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RicochetShaw
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Need help with choosing a couple of components for my first system

Hello all. I've read these forums for a little while. For the past couple of weeks I've been doing some research on what components to get to build my first hifi system. When I was a kid, I always loved listening to my grandparents' records. I've had a vast digital collection for a while now, but I've decided to get a decent system so I can enjoy vinyl again. In my research, I came across these forums a lot, and found a lot of these threads very useful; but ultimately, I realized that for my questions to be answered, I had to ask them myself, so here I am.

Turntable

As for the turntable, I've all but decided on the Pro-Ject Debut III (unless anyone has a cogen argument to sway me elsewhere). It's the other components that are really stumping me. 

Receiver

For the receiver, the Onkyo TK-8050, the Harman Kardon HK 3490, and the Marantz PM5004 seem to be the front runners, from what I've read. The Marantz name, when it comes to analog, seems to be a premier. But, it appears to be lacking in features in comparison to the other two, and when I've seen it compared with the HK 3490, audiophiles seem to have preferred the latter. The Marantz is a little bit more money, but I'm not really concerned about that. I've budgeted for this for a while, and don't mind spending an extra $100 if the overall quality is superior. Are there any benefits to the Marantz? and if not, why is the HK better?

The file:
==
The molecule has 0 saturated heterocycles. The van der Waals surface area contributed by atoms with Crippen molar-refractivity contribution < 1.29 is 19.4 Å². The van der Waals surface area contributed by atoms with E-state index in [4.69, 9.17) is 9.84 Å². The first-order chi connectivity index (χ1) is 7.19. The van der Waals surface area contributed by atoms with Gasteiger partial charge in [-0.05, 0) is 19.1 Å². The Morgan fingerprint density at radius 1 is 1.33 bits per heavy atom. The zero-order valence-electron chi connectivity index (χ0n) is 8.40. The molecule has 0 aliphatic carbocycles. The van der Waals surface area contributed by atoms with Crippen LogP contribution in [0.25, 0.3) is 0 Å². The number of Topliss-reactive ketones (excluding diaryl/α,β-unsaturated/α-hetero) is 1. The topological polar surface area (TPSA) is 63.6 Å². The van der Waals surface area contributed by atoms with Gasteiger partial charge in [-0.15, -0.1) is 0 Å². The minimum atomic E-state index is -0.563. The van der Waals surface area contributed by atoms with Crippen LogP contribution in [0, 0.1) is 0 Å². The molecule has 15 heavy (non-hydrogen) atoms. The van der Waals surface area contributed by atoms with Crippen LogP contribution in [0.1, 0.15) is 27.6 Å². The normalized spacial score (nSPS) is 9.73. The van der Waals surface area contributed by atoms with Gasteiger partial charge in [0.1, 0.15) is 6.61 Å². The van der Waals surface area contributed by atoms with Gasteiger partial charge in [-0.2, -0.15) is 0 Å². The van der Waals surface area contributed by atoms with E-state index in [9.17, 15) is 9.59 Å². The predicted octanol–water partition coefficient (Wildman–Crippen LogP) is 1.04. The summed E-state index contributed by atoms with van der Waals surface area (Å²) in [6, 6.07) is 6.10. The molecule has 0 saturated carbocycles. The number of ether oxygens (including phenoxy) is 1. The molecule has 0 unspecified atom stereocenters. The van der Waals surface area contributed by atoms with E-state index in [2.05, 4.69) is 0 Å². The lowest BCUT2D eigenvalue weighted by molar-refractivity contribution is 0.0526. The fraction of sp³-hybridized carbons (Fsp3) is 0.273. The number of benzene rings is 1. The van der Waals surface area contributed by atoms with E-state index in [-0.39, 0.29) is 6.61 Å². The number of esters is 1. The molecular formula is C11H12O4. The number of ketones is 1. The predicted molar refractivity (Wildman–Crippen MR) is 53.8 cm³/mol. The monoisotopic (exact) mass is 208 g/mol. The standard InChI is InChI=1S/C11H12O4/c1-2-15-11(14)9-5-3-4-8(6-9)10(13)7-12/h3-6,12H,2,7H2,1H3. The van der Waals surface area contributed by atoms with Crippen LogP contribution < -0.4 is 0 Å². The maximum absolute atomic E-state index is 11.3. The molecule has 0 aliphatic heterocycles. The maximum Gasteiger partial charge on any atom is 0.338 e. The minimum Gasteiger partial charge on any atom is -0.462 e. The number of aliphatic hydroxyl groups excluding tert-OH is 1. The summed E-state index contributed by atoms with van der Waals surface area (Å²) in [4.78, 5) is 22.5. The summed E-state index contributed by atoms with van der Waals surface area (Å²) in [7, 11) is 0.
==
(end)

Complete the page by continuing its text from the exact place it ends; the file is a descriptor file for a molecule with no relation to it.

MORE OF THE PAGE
Then there's the Onkyo TK-8050. The obvious advantage to this one is that it'll allow me to easily play music from my digital library - which is nice. But, I value quality analog sound far above this convenience, and, as embarrassing as this is to admit, I'm very much a layman when it comes to audio, and I worry that such a digital machination will mean some sort of sacrifice when it comes to analog sound . Am I just being superstitious here? Is there anything at all to be concered about when it comes to this? I've also heard that Onkyo components in general have a hollower, less preferrable sound, but I'm kind of suspicious of that - can anyone attest to that, either in the positive or negative? 

I want to make it clear that I have not limited myself to these receivers - I just keep seeing the Marantz and the HK mentioned most frequently, and the features of the Onkyo caught my eye. If there's some other great receiver under $600 that you think would be a better choice, please enlighten me.

Speakers:

Then there's speakers, which I haven't researched near as much. I'm hoping for more direct guidance on this one. My budget is around $300, but I could make a leap if there's a huge jump in quality to $400 or $500 sets. As for aesthetics, I'd like to get floor-standing speakers, so please keep that in mind (unless, of course, there's some reason I should go for bookshelf or other type of speakers allow for superior sound quality for some reason. I wouldn't imagine that makes any difference really, but I don't want to exclude any possibilities here).

 

Etc.

If there's any other components or devices that you think would make for a good addition to my system, please share. I was just planning on a turntable, a receiver, and speakers, but let me know if there's anything else I need to get or should get. 

Thanks so much for even reading this. I'm not sure if it's clear from my post, but I'm rather obsessive about making bigger purchases, and I like to be very knowledgeable about what to get, and why. Any and all input will be greatly appreciated and weighted heavily in my deliberation.